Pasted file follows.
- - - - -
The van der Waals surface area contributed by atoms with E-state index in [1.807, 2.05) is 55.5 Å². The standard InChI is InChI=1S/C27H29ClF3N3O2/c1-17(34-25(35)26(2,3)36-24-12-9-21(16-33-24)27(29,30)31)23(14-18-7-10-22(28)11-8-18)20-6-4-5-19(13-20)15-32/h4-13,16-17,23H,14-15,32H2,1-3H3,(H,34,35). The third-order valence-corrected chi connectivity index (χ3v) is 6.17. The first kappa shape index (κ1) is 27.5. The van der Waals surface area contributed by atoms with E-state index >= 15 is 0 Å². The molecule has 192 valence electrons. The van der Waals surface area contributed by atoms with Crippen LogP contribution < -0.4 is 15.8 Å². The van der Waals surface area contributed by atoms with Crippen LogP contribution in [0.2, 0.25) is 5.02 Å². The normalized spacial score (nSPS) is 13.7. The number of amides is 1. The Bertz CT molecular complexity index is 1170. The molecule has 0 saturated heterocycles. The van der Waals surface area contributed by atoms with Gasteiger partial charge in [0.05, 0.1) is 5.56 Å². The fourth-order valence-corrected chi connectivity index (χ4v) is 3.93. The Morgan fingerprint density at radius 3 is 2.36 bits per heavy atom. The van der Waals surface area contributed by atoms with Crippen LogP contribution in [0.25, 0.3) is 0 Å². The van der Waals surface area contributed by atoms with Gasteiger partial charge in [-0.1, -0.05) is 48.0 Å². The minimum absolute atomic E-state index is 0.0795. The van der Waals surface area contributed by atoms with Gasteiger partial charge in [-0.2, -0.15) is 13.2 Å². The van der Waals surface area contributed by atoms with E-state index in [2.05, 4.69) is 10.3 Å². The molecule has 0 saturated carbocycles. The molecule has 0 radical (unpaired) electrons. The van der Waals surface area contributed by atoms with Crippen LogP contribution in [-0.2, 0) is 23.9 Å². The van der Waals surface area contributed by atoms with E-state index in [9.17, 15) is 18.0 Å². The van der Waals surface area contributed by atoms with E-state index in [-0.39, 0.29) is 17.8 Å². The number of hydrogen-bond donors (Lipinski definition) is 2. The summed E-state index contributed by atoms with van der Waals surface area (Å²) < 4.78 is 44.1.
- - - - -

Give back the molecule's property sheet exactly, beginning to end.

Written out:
The van der Waals surface area contributed by atoms with E-state index in [1.807, 2.05) is 55.5 Å². The standard InChI is InChI=1S/C27H29ClF3N3O2/c1-17(34-25(35)26(2,3)36-24-12-9-21(16-33-24)27(29,30)31)23(14-18-7-10-22(28)11-8-18)20-6-4-5-19(13-20)15-32/h4-13,16-17,23H,14-15,32H2,1-3H3,(H,34,35). The third-order valence-corrected chi connectivity index (χ3v) is 6.17. The first kappa shape index (κ1) is 27.5. The van der Waals surface area contributed by atoms with E-state index >= 15 is 0 Å². The molecule has 192 valence electrons. The van der Waals surface area contributed by atoms with Crippen LogP contribution < -0.4 is 15.8 Å². The van der Waals surface area contributed by atoms with Crippen LogP contribution in [0.2, 0.25) is 5.02 Å². The normalized spacial score (nSPS) is 13.7. The number of amides is 1. The Bertz CT molecular complexity index is 1170. The molecule has 0 saturated heterocycles. The van der Waals surface area contributed by atoms with Gasteiger partial charge in [0.05, 0.1) is 5.56 Å². The fourth-order valence-corrected chi connectivity index (χ4v) is 3.93. The Morgan fingerprint density at radius 3 is 2.36 bits per heavy atom. The van der Waals surface area contributed by atoms with Crippen LogP contribution in [0.25, 0.3) is 0 Å². The van der Waals surface area contributed by atoms with Gasteiger partial charge in [-0.1, -0.05) is 48.0 Å². The minimum absolute atomic E-state index is 0.0795. The van der Waals surface area contributed by atoms with Gasteiger partial charge in [-0.2, -0.15) is 13.2 Å². The van der Waals surface area contributed by atoms with E-state index in [2.05, 4.69) is 10.3 Å². The molecule has 0 saturated carbocycles. The molecule has 0 radical (unpaired) electrons. The van der Waals surface area contributed by atoms with Crippen LogP contribution in [-0.2, 0) is 23.9 Å². The van der Waals surface area contributed by atoms with E-state index in [9.17, 15) is 18.0 Å². The van der Waals surface area contributed by atoms with E-state index in [-0.39, 0.29) is 17.8 Å². The number of hydrogen-bond donors (Lipinski definition) is 2. The summed E-state index contributed by atoms with van der Waals surface area (Å²) < 4.78 is 44.1.